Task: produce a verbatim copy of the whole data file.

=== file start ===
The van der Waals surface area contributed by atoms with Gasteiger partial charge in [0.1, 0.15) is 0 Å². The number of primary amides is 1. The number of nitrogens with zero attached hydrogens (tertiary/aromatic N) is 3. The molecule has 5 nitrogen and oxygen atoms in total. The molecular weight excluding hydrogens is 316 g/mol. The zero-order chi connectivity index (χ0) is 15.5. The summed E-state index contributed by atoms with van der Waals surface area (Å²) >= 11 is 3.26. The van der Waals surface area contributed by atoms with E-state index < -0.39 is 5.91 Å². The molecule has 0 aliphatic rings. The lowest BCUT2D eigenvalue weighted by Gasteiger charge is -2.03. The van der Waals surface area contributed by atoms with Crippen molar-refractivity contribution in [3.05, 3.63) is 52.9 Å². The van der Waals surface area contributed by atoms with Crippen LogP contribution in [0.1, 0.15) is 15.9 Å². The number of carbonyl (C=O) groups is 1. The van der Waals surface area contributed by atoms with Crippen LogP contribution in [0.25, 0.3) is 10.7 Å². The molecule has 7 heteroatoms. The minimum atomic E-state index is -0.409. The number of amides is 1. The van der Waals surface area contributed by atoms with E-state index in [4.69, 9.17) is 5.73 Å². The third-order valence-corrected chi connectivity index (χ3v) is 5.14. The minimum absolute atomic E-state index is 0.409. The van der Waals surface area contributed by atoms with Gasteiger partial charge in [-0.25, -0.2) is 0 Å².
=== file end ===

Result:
The van der Waals surface area contributed by atoms with Gasteiger partial charge in [0.1, 0.15) is 0 Å². The number of primary amides is 1. The number of nitrogens with zero attached hydrogens (tertiary/aromatic N) is 3. The molecule has 5 nitrogen and oxygen atoms in total. The molecular weight excluding hydrogens is 316 g/mol. The zero-order chi connectivity index (χ0) is 15.5. The summed E-state index contributed by atoms with van der Waals surface area (Å²) >= 11 is 3.26. The van der Waals surface area contributed by atoms with E-state index < -0.39 is 5.91 Å². The molecule has 0 aliphatic rings. The lowest BCUT2D eigenvalue weighted by Gasteiger charge is -2.03. The van der Waals surface area contributed by atoms with Crippen molar-refractivity contribution in [3.05, 3.63) is 52.9 Å². The van der Waals surface area contributed by atoms with Crippen LogP contribution in [0.1, 0.15) is 15.9 Å². The number of carbonyl (C=O) groups is 1. The van der Waals surface area contributed by atoms with Crippen LogP contribution in [0.25, 0.3) is 10.7 Å². The molecule has 7 heteroatoms. The minimum atomic E-state index is -0.409. The number of amides is 1. The van der Waals surface area contributed by atoms with E-state index in [4.69, 9.17) is 5.73 Å². The third-order valence-corrected chi connectivity index (χ3v) is 5.14. The minimum absolute atomic E-state index is 0.409. The van der Waals surface area contributed by atoms with Gasteiger partial charge in [-0.25, -0.2) is 0 Å².